Many companies have systems that have to be maintained for a long time, and constantly need to be able to recruit staff with the skill set to do this. With this in mind, it is important that something popular and standardized is used. Java is very popular for writing big business test automation systems. For large organisations that have a lot of assets to protect, this is of significant importance and will always be taken into consideration when choosing a language.

For similar reasons, it is important that you use something stable. With many dynamic/scripting languages, 3 years is considered more than enough notice to deprecate a language or feature. With Java, you can still run an old program without modification. Again, this is hugely important in regards to test automation and maintenance.

The presence of other big corporations backing a language and the associated set of libraries and tools reassures company decision-makers that it is stable, reliable and support is good and won't go away any time soon. If this is true or not, is cause for debate. Python, PHP, and Ruby are originally hobby/academic projects, and have grown some corporate support, mostly from rather small firms that do not impress typical Fortune 500 companies.

Sometimes, Java might be the best option. Although not really in my area of expertise, Java is well known to have a good threading model which is either poor in languages like Python or non existent in PHP. Also, while compiling a project may slow down exploratory programming it does increase the number of bugs that can be statically caught.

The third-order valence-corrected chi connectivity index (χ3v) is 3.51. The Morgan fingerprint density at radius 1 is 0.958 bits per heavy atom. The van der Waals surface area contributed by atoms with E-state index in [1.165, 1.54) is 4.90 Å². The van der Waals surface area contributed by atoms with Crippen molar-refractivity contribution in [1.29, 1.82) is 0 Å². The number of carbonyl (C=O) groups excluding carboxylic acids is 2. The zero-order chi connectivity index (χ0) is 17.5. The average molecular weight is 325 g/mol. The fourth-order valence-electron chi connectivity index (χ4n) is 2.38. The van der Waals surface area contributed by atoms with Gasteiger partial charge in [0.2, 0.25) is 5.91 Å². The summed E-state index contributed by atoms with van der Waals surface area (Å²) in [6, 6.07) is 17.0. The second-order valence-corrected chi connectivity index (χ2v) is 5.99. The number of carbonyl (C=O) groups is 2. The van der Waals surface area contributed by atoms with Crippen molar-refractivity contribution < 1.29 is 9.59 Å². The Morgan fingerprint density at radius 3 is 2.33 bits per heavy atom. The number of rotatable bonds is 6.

It’s Mainstream

This is probably where the most consideration goes when choosing a language and the reason is to mitigate risk. Mainstream languages are proven, stable, thoroughly debugged and strongly supported which is why they are widely adopted. It is easy to find programmers worldwide who know the language and training material is never an issue.


Big companies frequently outsource on a big scale and the cost of programmers becomes important. Where the majority of work is maintenance and minor feature additions, the focus is usually on getting the code complete as quick as possible. Whichever language achieves this is generally the one that is given the strongest consideration.


An Oracle (Sun) certification makes it easy to assess a programmer during the recruitment process. This is usually a good indicator that the programmer knows the basics and will be easier to train than one who is not certified. When recruiting for large teams and costs are important this can save time when triaging the stack of CV’s.


Java has a vast array of libraries, frameworks, tools, IDEs, and server providers. To a large corporation it’s good to have choice, even if it’s just to negotiate on prices. The language lends itself to code quality tools that allow the enforcement of standards.